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'The committee permission' had convened to examine a request by Elgin asking the British government to purchase the Marbles. This time the incentive was provided by the construction of a new Gallery to house the collection. A nobleman saved them 200-odd years ago if you … William St. Clair, a contemporary biographer of Lord Elgin, said he possessed Hunt's Italian document and "vouches for the accuracy of the English translation".
Cet ensemble de sculptures, comprenant l'essentiel de la frise, des frontons et des métopes du Parthénon, constitue l'une des pièces maîtresses du British Museum. , In November 1798 the Earl of Elgin was appointed as "Ambassador Extraordinary and Minister Plenipotentiary of His Britannic Majesty to the Sublime Porte of Selim III, Sultan of Turkey" (Greece was then part of the Ottoman Empire). It would not be until the beginning of the 19th century that the fate of its precious marble remains would be sealed. ), Elgin was a lover of art and antiquities. To answer the question ‘what are the Elgin marbles’ you must first learn who Lord Elgin was. So, what are the Elgin marbles and why are they so famous? During the first siege the besieged Ottoman forces attempted to melt the lead in the columns to cast bullets, even prompting the Greeks to offer their own bullets to the Ottomans in order to minimize damage.
Nonetheless, he claimed that the prime cause for the damage inflicted upon the marbles was the 2000-year-long weathering on the Acropolis. , The Erechtheion was used as a munitions store by the Ottomans during the Greek War of Independence (1821–1833) which ended the 355-year Ottoman rule of Athens. In particular, an explosion ignited by Venetian gun and cannon-fire bombardment in 1687, whilst the Parthenon was used as a munitions store during the Ottoman rule, destroyed or damaged many pieces of Parthenon art, including some of that later taken by Lord Elgin. © William Collins Sons & Co. Ltd. 1979, 1986 © HarperCollins Les Marbles ont été transportés par voie maritime en Grande - Bretagne.  Rudenstine's argumentation is partly based on a translation discrepancy he noticed between the surviving Italian document and the English text submitted by Hunt to the parliamentary committee.  It has been argued, however, that the case was not directly relevant to the Parthenon Marbles, as it was about a transfer of ownership, and not the loan of artefacts for public exhibition overseas, which is provided for in the 1963 Act. And once again thy hapless bosom gored, Or, il se trouvait en prison, arrêté, comme tous les Français résidant dans l'Empire Ottoman, dès le début de la campagne d'Égypte.  The collection is now on display in the British Museum, in the purpose-built Duveen Gallery. Updates? The defending Turks fortified the Acropolis and used the Parthenon as a castle. The Acropolis was at that time an Ottoman military fort, so Elgin required special permission to enter the site, the Parthenon, and the surrounding buildings.  The document was recorded in an appendix of an 1816 parliamentary committee report. Let us know your thoughts in the comments below. We Asked, You Answered. An outcry arose over the affair, and Elgin was assailed for rapacity, vandalism, and dishonesty in hauling the Grecian treasures to London. UK refuses to include Elgin marbles in Brexit trade talks ‘They are the legal responsibility of the British Museum,’ says Downing Street. Elgin marbles definition, a group of Greek sculptures of the 5th century b.c., originally on the Parthenon in Athens, and supposedly sculptured under the direction of Phidias: presently in the British Museum in London. Mark Ellingham, Tim Salmon, Marc Dubin, Natania Jansz, John Fisher, Greece: The Rough Guide, Rough Guides, 1992, Chester Charlton McCown, The Ladder of Progress in Palestine: A Story of Archaeological Adventure, Harper & Bros., 1943, p.2. Le texte du firman fut suggéré par le Chapelain de Lord Elgin, le révérend Hunt.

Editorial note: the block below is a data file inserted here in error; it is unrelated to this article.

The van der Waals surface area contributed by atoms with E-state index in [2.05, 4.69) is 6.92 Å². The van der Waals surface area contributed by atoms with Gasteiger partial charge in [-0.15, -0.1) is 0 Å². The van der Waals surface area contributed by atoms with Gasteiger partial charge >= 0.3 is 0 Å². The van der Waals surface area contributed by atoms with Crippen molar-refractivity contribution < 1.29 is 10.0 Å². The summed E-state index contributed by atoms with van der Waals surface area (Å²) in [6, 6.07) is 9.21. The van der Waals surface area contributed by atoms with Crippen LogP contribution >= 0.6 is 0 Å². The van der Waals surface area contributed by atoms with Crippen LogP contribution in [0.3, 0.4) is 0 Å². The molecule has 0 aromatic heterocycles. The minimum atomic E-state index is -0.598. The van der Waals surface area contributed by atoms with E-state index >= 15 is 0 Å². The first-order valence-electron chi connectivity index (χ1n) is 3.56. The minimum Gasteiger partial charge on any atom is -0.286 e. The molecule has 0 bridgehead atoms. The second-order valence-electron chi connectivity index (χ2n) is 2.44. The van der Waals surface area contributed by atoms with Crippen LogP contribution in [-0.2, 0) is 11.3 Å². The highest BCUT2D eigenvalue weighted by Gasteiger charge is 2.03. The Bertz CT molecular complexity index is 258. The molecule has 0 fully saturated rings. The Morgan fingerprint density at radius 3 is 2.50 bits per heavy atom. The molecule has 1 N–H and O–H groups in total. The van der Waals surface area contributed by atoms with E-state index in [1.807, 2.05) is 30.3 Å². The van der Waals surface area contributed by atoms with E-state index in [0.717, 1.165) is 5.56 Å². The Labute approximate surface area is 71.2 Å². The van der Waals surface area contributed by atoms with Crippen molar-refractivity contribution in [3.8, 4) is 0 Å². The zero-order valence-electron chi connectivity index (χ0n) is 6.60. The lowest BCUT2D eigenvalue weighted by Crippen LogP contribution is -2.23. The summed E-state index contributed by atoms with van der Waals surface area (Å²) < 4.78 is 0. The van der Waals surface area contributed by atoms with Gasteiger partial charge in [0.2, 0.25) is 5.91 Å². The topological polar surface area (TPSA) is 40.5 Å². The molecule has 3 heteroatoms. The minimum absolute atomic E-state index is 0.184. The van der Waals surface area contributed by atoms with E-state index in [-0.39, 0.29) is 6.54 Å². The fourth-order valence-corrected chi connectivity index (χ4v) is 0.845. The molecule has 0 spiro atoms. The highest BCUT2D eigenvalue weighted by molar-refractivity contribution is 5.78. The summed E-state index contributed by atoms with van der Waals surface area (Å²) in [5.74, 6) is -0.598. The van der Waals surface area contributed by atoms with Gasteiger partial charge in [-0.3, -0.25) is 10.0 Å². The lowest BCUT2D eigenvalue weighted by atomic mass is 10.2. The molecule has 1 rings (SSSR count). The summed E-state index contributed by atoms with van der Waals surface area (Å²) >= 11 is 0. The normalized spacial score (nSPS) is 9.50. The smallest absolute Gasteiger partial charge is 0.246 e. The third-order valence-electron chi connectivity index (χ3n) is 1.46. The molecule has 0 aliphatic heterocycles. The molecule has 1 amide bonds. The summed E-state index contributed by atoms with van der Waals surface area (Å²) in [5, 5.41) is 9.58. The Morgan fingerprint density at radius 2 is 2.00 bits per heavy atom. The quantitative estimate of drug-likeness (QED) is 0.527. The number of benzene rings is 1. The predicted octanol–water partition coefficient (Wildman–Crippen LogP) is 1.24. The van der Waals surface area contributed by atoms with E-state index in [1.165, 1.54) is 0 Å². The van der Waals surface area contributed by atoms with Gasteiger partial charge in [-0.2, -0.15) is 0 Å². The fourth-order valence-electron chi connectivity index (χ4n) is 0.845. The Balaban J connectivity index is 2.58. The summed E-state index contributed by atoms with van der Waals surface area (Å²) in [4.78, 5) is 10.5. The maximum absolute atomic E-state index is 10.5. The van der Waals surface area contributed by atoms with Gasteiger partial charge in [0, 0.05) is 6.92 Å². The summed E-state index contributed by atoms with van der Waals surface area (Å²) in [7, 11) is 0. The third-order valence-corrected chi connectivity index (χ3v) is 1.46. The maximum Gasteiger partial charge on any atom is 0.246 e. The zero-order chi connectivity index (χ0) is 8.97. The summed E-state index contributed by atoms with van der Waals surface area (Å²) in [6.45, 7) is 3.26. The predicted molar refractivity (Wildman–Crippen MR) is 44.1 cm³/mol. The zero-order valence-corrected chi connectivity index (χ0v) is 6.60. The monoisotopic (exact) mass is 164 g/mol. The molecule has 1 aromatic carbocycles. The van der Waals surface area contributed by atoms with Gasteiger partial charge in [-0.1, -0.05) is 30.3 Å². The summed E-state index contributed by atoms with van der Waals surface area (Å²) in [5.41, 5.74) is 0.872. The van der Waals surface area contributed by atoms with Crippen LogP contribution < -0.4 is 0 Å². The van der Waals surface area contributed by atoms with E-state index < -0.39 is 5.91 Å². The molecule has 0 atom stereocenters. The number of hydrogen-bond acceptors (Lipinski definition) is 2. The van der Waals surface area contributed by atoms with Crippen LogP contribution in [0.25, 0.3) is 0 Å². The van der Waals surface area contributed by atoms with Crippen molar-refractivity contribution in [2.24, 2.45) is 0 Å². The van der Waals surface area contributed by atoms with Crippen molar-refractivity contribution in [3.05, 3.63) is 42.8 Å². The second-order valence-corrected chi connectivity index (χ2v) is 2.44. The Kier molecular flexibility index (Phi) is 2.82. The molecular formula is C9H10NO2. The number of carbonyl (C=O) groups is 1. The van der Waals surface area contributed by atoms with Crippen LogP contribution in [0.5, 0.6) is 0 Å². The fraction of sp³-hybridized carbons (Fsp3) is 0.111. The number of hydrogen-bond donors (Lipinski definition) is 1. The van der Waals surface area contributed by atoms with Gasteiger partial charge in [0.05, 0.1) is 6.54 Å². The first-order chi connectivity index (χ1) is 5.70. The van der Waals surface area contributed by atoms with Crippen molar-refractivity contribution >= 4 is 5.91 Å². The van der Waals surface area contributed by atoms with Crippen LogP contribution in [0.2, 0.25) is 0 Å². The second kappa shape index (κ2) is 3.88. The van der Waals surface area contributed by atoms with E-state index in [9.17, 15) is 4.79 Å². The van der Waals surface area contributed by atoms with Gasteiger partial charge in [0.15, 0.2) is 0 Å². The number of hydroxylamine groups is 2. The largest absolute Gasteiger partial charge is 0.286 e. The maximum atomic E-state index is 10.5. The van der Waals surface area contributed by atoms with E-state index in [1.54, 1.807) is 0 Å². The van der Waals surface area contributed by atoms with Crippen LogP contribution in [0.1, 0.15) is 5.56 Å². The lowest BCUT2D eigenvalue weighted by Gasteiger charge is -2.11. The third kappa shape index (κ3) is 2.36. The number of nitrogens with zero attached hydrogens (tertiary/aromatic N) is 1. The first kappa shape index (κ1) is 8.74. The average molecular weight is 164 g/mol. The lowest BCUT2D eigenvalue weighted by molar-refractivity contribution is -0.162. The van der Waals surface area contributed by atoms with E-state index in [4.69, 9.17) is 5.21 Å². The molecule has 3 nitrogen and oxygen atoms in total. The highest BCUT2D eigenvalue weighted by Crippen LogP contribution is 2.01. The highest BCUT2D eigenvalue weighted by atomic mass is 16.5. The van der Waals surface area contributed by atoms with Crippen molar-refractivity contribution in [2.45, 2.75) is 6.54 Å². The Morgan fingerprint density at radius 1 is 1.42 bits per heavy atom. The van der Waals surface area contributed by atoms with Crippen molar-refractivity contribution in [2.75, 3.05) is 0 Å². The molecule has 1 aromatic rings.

Natural disasters have also affected the Parthenon. It was, it seems, fatal that a representative of our country loot those objects that the Turks and other barbarians had considered sacred.